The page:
Tech

Xiaomi Restrictions in the U.S. Lifted by District Court of Columbia

By Bill Toulas / March 15, 2021

When the U.S. Department of Defense added Xiaomi to its blacklist back in January 2021, the Chinese tech company was somewhat socked. The decision was based on allegations that linked Xiaomi with the Chinese military and the country's governing party. From a practical perspective, it obliged American shareholders and investors to offload their holdings and participation in the particular group by November 11, 2021.

Xiaomi objected immediately but had to wait for the Biden administration to take the helm to ascertain what the intentions of the new U.S. President were. As nothing happened when power shifted, Xiaomi had to take the path of legal action, hoping to overturn the decision by suing the U.S. Government.

The case was reviewed by the U.S. District Court of Columbia, which removed with immediate effect the restriction on U.S. persons to purchase securities of Xiaomi and also the requirement to divest their existing holdings.

The court accepted that the designation of Xiaomi as a “Communist Chinese Military Company” was arbitrary and capricious, so no restrictions can stand based on it. The halt of the DoD trading ban is merely temporary. While this was a positive development for Xiaomi, and even though it proves that the smartphone maker has very good chances of permanently overturning the decision, nothing is over yet.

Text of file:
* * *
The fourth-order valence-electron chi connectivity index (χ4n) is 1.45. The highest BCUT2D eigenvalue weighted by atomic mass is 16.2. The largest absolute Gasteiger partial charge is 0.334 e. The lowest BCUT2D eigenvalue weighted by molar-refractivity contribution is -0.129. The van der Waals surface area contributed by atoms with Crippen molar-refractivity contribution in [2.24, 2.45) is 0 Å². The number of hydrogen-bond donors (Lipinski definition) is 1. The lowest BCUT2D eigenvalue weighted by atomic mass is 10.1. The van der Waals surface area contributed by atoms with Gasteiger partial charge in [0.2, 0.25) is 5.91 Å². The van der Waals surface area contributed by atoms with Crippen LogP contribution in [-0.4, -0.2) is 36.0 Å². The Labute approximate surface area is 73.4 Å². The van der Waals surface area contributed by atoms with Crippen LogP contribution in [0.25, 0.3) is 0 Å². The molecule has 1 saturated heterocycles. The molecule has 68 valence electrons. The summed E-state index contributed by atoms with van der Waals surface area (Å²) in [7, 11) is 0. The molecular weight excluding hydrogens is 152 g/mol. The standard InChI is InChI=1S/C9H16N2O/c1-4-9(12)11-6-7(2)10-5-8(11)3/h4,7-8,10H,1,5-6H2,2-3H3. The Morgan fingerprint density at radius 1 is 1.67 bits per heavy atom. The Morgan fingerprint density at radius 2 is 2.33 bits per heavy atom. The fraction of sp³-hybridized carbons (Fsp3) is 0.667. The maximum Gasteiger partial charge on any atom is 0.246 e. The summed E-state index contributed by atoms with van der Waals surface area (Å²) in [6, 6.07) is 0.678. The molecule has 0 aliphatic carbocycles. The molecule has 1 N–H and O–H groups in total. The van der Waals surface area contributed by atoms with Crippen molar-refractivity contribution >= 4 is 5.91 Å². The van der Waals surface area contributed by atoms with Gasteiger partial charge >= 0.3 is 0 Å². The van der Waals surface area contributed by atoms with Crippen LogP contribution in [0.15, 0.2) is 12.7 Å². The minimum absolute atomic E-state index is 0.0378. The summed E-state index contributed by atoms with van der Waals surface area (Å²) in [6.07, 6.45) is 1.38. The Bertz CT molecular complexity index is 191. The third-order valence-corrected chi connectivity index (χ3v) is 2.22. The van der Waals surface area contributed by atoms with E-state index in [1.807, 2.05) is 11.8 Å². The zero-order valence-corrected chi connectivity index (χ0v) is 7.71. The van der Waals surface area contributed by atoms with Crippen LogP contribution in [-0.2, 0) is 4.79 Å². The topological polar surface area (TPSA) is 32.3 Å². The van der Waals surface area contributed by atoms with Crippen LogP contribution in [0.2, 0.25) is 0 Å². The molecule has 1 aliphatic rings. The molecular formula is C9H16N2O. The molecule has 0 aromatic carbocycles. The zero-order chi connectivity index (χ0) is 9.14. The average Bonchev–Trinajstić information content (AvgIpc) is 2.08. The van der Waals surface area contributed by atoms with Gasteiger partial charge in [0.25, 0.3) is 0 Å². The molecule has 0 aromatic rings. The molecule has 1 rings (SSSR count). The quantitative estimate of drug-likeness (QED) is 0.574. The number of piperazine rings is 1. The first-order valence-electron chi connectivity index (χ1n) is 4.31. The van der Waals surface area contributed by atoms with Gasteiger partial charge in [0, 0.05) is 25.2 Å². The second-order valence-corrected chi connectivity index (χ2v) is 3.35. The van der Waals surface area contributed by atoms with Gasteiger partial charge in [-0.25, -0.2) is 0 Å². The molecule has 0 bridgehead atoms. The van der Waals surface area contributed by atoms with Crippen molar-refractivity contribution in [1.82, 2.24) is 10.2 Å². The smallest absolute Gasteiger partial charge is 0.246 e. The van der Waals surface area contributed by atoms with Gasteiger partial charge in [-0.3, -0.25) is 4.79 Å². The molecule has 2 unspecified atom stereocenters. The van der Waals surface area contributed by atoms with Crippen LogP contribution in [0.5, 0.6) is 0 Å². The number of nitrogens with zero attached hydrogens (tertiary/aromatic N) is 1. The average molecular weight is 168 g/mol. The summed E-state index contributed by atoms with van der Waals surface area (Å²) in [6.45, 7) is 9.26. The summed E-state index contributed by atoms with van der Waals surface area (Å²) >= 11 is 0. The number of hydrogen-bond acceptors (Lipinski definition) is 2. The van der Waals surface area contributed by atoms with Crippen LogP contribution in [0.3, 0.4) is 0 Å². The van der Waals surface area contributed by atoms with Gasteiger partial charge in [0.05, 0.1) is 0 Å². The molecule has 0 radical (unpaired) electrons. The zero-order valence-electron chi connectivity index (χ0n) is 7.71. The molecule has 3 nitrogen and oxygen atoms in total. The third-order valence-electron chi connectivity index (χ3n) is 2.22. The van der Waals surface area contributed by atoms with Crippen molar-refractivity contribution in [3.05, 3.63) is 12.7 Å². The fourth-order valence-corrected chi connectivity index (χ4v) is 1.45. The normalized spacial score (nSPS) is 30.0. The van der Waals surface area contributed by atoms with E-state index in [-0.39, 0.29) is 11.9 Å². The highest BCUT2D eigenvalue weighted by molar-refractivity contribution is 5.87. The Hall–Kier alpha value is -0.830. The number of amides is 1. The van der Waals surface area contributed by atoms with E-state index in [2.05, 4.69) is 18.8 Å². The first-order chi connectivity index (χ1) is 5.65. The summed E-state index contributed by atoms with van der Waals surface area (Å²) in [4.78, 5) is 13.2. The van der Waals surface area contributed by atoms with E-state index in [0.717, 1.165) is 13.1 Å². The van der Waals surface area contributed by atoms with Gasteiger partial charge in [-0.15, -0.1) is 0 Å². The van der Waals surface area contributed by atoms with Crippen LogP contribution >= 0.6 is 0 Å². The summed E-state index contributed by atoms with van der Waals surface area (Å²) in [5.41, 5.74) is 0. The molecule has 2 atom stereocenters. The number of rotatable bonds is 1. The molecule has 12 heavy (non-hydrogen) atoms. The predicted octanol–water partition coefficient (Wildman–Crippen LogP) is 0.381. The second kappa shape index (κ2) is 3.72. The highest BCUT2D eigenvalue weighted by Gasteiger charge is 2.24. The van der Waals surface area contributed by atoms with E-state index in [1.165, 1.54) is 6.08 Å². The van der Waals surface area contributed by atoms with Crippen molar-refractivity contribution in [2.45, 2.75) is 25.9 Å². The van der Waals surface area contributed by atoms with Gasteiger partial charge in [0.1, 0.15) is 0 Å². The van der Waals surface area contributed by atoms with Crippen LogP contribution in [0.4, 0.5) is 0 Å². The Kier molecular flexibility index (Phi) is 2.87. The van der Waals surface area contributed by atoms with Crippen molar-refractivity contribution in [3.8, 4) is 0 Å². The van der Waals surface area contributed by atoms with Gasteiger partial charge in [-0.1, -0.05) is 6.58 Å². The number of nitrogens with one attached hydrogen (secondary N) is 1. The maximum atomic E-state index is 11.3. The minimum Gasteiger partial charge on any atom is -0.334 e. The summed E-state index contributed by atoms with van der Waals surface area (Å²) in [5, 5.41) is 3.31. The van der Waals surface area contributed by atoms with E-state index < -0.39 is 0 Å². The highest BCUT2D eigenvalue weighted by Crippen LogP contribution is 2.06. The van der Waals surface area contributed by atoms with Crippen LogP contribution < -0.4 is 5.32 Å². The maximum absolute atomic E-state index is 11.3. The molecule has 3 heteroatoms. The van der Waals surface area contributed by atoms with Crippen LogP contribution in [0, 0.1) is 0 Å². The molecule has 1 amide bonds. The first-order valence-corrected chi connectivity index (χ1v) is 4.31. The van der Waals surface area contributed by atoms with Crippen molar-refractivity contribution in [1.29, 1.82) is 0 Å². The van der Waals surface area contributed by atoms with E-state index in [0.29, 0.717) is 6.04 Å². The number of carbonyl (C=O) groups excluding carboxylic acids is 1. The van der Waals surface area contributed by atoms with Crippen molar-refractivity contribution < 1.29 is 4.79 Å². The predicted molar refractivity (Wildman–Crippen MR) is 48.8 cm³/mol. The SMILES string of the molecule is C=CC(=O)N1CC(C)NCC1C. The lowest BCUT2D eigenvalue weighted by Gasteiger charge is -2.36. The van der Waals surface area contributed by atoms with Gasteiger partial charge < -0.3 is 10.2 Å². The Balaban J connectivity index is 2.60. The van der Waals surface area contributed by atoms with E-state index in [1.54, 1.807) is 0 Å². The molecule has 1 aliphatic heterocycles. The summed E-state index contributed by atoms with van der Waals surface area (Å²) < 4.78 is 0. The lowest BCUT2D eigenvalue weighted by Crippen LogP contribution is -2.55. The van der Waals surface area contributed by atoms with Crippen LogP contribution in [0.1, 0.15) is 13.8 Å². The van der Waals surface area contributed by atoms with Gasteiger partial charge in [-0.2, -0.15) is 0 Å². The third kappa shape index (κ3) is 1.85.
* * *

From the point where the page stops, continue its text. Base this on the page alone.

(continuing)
What happens now is that the U.S. Government will have to produce evidence of their claims, proving the link between Xiaomi and the People’s Liberation Army. If they fail to do that, it could mean that more Chinese firms that found themselves added to American blacklists, like DJI, for example, would see a promising prospect in legal actions. If that happens, not only will these firms escape the imposed restrictions, but the U.S. Government could also be ordered to spend money for hefty compensations.

This makes the Xiaomi case particularly interesting, and one which proves that countries cannot oust firms from their national markets based on a general context of international relations with their country of origin. If we were to make deductions from the remarks of Rudolph Contreras, an experienced Foreign Intelligence Surveillance Court Judge, this exactly what seems to be the case here.

More specifically, Washington previously alleged that the award for “Outstanding Builder of Socialism with Chinese Characteristics” on Xiaomi’s founder, Lei Jun, constituted proof of involvement and that the company’s 5G and artificial intelligence programs were geared towards military deployment.

Contreras commented that over 500 Chinese entrepreneurs had received the same award, some making powdered baby milk formulas, others chili sauce, and others wine. For Contreras, the evidence is just no there.



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